Around two in every five GPs in the south west have said they intend to quit within the next five years, exposing the magnitude of the region’s impending healthcare crisis and suggesting that the picture for the UK may be particularly challenging.
The University of Exeter’s recent large-scale survey of GPs across the region also found that seven out of 10 GPs intend to change their working patterns in a way that would mean less contact with patients.
This included leaving patient care, taking a career break, or reducing their hours.
More than 2,000 GPs responded to the survey, in research which involved collaboration with Bristol University. It was funded by the National Institute for Health Research and published this week in BMJ Open.
The data provides a snapshot of low morale which, if echoed in other regions, could point to a deeper and more imminent crisis than previously anticipated in relation to the worsening shortage of GPs nationwide.
Professor John Campbell, of the University of Exeter Medical School, who led the research, has called for a move away from “sticking plaster solutions” towards robust, joined-up action to avert the crisis nationwide.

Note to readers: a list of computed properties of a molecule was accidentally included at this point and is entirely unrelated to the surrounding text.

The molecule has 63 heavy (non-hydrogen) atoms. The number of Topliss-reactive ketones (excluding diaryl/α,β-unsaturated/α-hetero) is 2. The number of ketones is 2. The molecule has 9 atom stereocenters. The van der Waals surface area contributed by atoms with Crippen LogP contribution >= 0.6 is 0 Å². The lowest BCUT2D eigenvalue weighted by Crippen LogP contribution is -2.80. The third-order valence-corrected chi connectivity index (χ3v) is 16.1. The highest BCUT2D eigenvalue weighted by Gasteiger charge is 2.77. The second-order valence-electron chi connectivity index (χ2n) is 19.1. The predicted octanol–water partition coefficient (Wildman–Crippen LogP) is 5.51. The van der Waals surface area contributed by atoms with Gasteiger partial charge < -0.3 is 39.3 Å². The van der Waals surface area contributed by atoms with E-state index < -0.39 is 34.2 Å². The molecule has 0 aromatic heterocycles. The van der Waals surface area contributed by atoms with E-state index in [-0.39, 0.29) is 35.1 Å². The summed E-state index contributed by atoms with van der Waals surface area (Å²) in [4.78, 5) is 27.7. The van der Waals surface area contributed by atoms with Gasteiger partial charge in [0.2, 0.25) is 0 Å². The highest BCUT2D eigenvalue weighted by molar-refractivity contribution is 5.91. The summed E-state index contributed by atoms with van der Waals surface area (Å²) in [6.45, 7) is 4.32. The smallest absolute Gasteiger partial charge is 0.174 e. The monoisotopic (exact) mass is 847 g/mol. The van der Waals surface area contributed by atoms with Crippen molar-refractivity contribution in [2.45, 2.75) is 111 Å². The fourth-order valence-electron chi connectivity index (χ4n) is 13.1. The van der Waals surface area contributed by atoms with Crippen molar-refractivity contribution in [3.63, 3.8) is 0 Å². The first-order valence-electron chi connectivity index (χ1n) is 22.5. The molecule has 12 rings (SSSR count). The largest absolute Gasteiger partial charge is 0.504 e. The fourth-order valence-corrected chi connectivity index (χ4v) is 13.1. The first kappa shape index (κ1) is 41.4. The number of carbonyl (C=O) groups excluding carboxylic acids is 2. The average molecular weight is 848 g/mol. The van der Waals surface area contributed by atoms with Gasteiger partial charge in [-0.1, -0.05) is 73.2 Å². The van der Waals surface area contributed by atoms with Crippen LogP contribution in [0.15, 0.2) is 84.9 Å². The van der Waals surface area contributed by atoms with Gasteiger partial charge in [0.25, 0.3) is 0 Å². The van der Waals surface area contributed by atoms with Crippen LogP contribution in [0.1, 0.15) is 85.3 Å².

Professor Campbell, a practising GP, said: “We carried out this survey because of a nationally recognised crisis in the shortage of GPs across the country.
“Our findings show an even bleaker outlook than expected for GP cover, even in an area which is often considered to be desirable, and which has many rural communities.
“If GPs have similar intentions to leave or reduce their hours in other regions, as many are reporting, the country needs to take robust action more swiftly and urgently than previously thought.”
Over the past four years, a crisis has been developing around the national GP workforce. The number of unfilled GP posts quadrupled between 2012 and 2014, while the number of GPs fell substantially.
The national situation prompted political action, with the Government announcing measures to train 5,000 new GPs in 2015, and to increase the proportion of medical students who choose general practice as a career.
In response, and to get a true picture of the scale of the problem in the region, the research team sent surveys to 3,370 GPs across the South West, and received responses from 2,248.
The study found that more than half of GPs – 54 per cent – reported low morale. This group was particularly likely to indicate that they intended to leave the profession.
The researchers conclude that the findings highlight the magnitude of the potential GP shortage crisis that is facing the region, and reflect the current state of general practice in the UK.